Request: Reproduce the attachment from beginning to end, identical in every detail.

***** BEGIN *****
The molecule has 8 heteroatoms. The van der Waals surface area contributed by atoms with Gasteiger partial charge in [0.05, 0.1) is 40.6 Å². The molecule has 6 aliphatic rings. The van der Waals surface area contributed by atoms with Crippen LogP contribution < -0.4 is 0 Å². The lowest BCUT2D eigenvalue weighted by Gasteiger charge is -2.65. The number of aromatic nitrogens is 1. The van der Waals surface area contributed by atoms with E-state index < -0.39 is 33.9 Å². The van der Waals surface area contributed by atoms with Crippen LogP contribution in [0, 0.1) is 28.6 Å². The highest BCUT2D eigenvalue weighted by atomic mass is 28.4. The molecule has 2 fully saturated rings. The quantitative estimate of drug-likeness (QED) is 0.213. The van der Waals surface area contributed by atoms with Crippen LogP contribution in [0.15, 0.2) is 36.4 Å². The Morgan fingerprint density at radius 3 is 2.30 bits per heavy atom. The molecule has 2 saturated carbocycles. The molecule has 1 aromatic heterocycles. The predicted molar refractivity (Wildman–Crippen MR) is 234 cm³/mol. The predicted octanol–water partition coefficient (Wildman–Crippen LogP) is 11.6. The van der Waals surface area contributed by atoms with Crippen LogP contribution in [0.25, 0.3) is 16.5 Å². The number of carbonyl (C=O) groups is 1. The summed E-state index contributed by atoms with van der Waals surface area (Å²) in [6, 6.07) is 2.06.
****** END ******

The molecule has 8 heteroatoms. The van der Waals surface area contributed by atoms with Gasteiger partial charge in [0.05, 0.1) is 40.6 Å². The molecule has 6 aliphatic rings. The van der Waals surface area contributed by atoms with Crippen LogP contribution < -0.4 is 0 Å². The lowest BCUT2D eigenvalue weighted by Gasteiger charge is -2.65. The number of aromatic nitrogens is 1. The van der Waals surface area contributed by atoms with E-state index < -0.39 is 33.9 Å². The van der Waals surface area contributed by atoms with Crippen LogP contribution in [0, 0.1) is 28.6 Å². The highest BCUT2D eigenvalue weighted by atomic mass is 28.4. The molecule has 2 fully saturated rings. The quantitative estimate of drug-likeness (QED) is 0.213. The van der Waals surface area contributed by atoms with Crippen LogP contribution in [0.15, 0.2) is 36.4 Å². The Morgan fingerprint density at radius 3 is 2.30 bits per heavy atom. The molecule has 2 saturated carbocycles. The molecule has 1 aromatic heterocycles. The predicted molar refractivity (Wildman–Crippen MR) is 234 cm³/mol. The predicted octanol–water partition coefficient (Wildman–Crippen LogP) is 11.6. The van der Waals surface area contributed by atoms with Crippen LogP contribution in [0.25, 0.3) is 16.5 Å². The number of carbonyl (C=O) groups is 1. The summed E-state index contributed by atoms with van der Waals surface area (Å²) in [6, 6.07) is 2.06.